Former Old Town resident George Sheader publishes a series of essays exploring life in Scarborough in his first book Me Old Mam and the Sea - how to get your copy

Taking his lead from Ernest Hemmingway, George Sheader has called his series of essays about his life in the Old Town Me Old Mam and the Sea.

By Sue Wilkinson
Tuesday, 18th January 2022, 10:48 am
George Sheader and his mum Doreen in Scarborough. George has written Me Old Mam and the Sea - a collection of essays on his life in the Old Town
George Sheader and his mum Doreen in Scarborough. George has written Me Old Mam and the Sea - a collection of essays on his life in the Old Town

While Hemmingway’s novella is about a fisherman and his battle with a giant marlin, George’s book is full of meditations on a range of topics from deckchairs to death – and tales of his mum and dad Doreen and Dick Sheader.

George, who lives in Israel was born into a traditional fishing family and raised in the Bottom End of Scarborough.

“My whole world consisted of the harbour, the seafront and the Castle Dykes,” he said.

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George Sheader grew up in the fishing community of Scarborough's Old Town

He went to Friarage Junior School and after passing his 12plus went on to Scarborough Boys High School.

“I did fairly well academically and was accepted by Ealing College to study modern languages, which turned out to be a complete disaster.”

He left after a year and returning to Scarborough got a job as the pastry chef’s assistant at the Prince of Wales Hotel.

“I found the work far more interesting than studying Russian, French and Spanish.”

George Sheader has written his book to better explain his life to his family and it includes a range of essays on the Old Town. They include mentions of mussels skeiners his aunty Gladys Sheader, the Queen Mother and Vera Lynn.

The next few years were spent garnering experience in different hotels and bakeries.

Needing a change aged 26, he travelled to Israel with the intention of working on a kibbutz for a year,.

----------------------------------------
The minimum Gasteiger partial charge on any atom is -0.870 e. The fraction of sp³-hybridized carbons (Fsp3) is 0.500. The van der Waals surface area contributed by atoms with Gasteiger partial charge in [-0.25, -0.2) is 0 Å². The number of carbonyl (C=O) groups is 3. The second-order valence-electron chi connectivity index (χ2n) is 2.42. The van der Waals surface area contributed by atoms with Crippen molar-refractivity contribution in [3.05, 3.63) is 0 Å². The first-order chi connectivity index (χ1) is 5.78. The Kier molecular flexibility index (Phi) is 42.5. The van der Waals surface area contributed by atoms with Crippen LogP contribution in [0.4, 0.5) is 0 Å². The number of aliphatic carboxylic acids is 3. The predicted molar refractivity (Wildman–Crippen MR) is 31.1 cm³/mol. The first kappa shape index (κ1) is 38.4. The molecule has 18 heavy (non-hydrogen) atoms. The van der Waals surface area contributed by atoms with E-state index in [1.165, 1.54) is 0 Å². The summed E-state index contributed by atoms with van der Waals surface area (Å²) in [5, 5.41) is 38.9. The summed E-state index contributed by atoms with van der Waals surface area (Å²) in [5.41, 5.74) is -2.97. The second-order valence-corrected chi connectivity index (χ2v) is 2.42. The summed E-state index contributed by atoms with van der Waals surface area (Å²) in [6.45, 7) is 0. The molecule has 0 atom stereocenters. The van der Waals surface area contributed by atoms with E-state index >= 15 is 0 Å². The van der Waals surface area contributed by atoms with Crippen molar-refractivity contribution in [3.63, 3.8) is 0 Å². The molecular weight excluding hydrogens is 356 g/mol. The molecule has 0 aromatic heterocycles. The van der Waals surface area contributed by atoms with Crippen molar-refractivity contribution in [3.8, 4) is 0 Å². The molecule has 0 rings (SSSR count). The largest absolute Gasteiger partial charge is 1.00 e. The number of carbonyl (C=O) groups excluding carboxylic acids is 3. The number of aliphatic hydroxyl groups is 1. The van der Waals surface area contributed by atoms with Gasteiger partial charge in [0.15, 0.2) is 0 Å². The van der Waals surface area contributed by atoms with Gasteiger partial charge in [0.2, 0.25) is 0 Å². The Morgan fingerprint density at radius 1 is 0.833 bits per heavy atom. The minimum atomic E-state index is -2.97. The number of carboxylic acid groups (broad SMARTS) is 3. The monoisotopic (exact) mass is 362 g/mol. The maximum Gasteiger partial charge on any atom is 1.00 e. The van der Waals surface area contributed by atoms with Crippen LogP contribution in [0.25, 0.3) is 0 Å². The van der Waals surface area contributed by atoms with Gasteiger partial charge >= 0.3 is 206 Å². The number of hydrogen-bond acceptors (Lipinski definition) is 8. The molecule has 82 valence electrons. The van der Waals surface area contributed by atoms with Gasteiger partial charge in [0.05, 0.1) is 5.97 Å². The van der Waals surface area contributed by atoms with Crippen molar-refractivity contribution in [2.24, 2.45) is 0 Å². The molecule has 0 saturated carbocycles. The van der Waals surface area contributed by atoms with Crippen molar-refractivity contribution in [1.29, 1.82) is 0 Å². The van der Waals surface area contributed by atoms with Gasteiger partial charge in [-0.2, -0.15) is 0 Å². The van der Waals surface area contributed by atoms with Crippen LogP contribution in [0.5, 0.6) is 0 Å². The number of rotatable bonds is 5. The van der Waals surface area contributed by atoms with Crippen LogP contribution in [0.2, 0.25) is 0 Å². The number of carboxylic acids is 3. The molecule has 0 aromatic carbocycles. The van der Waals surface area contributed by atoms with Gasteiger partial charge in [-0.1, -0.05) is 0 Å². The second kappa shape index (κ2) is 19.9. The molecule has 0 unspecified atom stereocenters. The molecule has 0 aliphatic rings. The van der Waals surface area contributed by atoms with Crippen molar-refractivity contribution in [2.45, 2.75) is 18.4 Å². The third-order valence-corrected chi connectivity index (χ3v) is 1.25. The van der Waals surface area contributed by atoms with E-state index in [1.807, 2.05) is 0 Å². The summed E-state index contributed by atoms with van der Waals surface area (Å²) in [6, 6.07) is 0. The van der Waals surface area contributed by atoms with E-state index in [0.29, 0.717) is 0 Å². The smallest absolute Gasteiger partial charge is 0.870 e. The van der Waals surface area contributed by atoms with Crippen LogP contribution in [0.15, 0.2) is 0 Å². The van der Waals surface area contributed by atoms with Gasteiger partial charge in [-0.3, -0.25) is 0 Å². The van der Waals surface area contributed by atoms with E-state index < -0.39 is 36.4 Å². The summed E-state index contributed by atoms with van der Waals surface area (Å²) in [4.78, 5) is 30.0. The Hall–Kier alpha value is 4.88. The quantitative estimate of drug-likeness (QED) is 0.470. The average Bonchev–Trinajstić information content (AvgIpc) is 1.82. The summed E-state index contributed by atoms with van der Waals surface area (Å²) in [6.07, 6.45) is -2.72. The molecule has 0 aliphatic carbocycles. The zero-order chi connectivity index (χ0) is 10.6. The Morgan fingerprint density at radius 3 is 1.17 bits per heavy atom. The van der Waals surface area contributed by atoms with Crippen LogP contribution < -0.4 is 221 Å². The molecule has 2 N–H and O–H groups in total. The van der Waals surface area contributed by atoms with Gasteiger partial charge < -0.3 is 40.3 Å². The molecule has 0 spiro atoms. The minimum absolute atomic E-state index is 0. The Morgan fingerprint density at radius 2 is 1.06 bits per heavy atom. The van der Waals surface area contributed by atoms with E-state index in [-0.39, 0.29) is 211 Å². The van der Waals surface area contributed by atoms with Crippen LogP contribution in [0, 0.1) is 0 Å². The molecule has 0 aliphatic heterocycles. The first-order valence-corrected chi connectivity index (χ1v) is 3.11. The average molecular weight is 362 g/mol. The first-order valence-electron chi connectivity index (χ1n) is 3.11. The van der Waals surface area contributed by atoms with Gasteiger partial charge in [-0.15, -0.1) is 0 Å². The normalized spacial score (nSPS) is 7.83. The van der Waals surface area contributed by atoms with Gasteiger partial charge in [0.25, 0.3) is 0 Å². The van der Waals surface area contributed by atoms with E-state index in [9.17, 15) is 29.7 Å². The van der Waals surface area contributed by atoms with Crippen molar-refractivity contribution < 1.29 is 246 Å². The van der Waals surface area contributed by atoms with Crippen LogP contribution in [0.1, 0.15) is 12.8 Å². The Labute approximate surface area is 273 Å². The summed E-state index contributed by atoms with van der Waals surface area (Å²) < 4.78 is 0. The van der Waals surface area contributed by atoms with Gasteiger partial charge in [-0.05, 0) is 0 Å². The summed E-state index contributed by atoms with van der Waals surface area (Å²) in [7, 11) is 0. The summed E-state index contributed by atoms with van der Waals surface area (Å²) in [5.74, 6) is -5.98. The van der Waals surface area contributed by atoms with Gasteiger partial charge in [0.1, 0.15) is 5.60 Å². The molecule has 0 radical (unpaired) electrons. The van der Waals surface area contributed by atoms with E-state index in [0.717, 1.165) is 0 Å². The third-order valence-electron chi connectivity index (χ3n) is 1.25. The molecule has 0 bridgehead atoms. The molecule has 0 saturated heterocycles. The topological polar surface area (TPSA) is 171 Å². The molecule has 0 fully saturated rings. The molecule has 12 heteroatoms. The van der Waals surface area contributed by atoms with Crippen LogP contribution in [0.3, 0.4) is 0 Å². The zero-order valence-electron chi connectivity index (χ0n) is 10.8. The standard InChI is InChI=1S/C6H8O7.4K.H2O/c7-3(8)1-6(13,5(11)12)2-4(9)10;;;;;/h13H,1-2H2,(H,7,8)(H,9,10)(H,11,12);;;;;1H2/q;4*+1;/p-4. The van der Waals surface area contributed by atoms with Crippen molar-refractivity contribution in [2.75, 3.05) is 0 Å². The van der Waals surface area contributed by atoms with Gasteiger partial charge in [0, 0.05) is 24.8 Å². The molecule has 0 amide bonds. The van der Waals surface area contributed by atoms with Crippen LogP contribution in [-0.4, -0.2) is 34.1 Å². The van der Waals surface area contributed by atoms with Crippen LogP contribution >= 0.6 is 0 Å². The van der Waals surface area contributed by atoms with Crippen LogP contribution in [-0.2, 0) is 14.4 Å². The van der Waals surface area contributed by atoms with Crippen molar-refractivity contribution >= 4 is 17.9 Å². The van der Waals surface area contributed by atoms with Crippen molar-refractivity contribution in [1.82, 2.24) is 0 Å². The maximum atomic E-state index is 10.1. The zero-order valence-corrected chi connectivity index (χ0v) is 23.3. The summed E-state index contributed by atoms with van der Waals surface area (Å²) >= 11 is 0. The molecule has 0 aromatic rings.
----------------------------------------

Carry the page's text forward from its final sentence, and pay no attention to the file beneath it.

“It was on Kibbutz Be’eri in the Negev Desert that I found my future and my direction.

“I met Yaffa, my wife-to-be, and her four-year-old son, Deddy. We married in England in 1978, then returned to Israel permanently in 1979.

“We settled in Beer Sheva, where I continued working in local patisseries, but soon found out I would have to forget all I’d learnt about scones and Eccles cakes, and adapt myself to the new, Israeli cuisine of burekas and baklawa.”

In 1987, he opened George’s Bakery, which he ran until 2004 when he sold it to take up the appointment of youth development ffficer for the Israel Cricket Association.

“My greatest achievements in this position were the joint programmes I initiated and successfully ran between Israeli Jewish kids, Bedouin boys and girls and Arab schools from the West Bank,” he said,

He retired in 2018 and spends his time with his family, which has grown to 15 members, travelling around the Holy Land and writing.

“I have always been a big reader, but I can’t in all honesty put my finger on any one author or book that has inspired me.

“Perhaps artists like Ricky Gervais, Larry David and Sean Lock have shown me how far you can take a subject if you’re willing to go there, while at the same time, keeping within the bounds of acceptability, but, having said that, all my work is original.

“It is all me, exposed to the world, and no one else on the planet could have written what I have written in Me Old Mam And The Sea,” he said.